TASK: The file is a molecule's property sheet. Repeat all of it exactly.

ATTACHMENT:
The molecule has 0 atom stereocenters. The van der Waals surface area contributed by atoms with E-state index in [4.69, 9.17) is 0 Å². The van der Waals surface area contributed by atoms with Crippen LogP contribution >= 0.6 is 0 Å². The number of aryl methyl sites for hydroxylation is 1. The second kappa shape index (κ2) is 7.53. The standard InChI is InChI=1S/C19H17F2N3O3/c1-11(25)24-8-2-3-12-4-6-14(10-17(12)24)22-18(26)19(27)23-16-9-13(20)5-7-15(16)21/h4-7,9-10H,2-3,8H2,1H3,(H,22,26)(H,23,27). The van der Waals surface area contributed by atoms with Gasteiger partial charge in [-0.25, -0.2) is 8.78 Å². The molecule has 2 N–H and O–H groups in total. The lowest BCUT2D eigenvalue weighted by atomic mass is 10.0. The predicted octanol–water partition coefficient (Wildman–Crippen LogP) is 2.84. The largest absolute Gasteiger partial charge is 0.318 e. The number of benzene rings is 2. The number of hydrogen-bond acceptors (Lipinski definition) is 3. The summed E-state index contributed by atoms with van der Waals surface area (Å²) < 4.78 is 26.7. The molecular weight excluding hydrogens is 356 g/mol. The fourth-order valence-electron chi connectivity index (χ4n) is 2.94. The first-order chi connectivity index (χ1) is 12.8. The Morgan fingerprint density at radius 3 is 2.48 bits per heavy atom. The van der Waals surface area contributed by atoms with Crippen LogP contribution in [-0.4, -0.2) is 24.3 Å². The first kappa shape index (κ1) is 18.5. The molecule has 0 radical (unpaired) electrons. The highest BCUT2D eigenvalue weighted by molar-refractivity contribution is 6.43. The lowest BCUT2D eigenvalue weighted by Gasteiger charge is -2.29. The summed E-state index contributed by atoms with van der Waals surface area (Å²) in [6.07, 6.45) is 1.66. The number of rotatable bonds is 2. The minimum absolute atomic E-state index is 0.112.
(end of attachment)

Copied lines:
The molecule has 0 atom stereocenters. The van der Waals surface area contributed by atoms with E-state index in [4.69, 9.17) is 0 Å². The van der Waals surface area contributed by atoms with Crippen LogP contribution >= 0.6 is 0 Å². The number of aryl methyl sites for hydroxylation is 1. The second kappa shape index (κ2) is 7.53. The standard InChI is InChI=1S/C19H17F2N3O3/c1-11(25)24-8-2-3-12-4-6-14(10-17(12)24)22-18(26)19(27)23-16-9-13(20)5-7-15(16)21/h4-7,9-10H,2-3,8H2,1H3,(H,22,26)(H,23,27). The van der Waals surface area contributed by atoms with Gasteiger partial charge in [-0.25, -0.2) is 8.78 Å². The molecule has 2 N–H and O–H groups in total. The lowest BCUT2D eigenvalue weighted by atomic mass is 10.0. The predicted octanol–water partition coefficient (Wildman–Crippen LogP) is 2.84. The largest absolute Gasteiger partial charge is 0.318 e. The number of benzene rings is 2. The number of hydrogen-bond acceptors (Lipinski definition) is 3. The summed E-state index contributed by atoms with van der Waals surface area (Å²) < 4.78 is 26.7. The molecular weight excluding hydrogens is 356 g/mol. The fourth-order valence-electron chi connectivity index (χ4n) is 2.94. The first-order chi connectivity index (χ1) is 12.8. The Morgan fingerprint density at radius 3 is 2.48 bits per heavy atom. The van der Waals surface area contributed by atoms with Crippen LogP contribution in [-0.4, -0.2) is 24.3 Å². The first kappa shape index (κ1) is 18.5. The molecule has 0 radical (unpaired) electrons. The highest BCUT2D eigenvalue weighted by molar-refractivity contribution is 6.43. The lowest BCUT2D eigenvalue weighted by Gasteiger charge is -2.29. The summed E-state index contributed by atoms with van der Waals surface area (Å²) in [6.07, 6.45) is 1.66. The number of rotatable bonds is 2. The minimum absolute atomic E-state index is 0.112.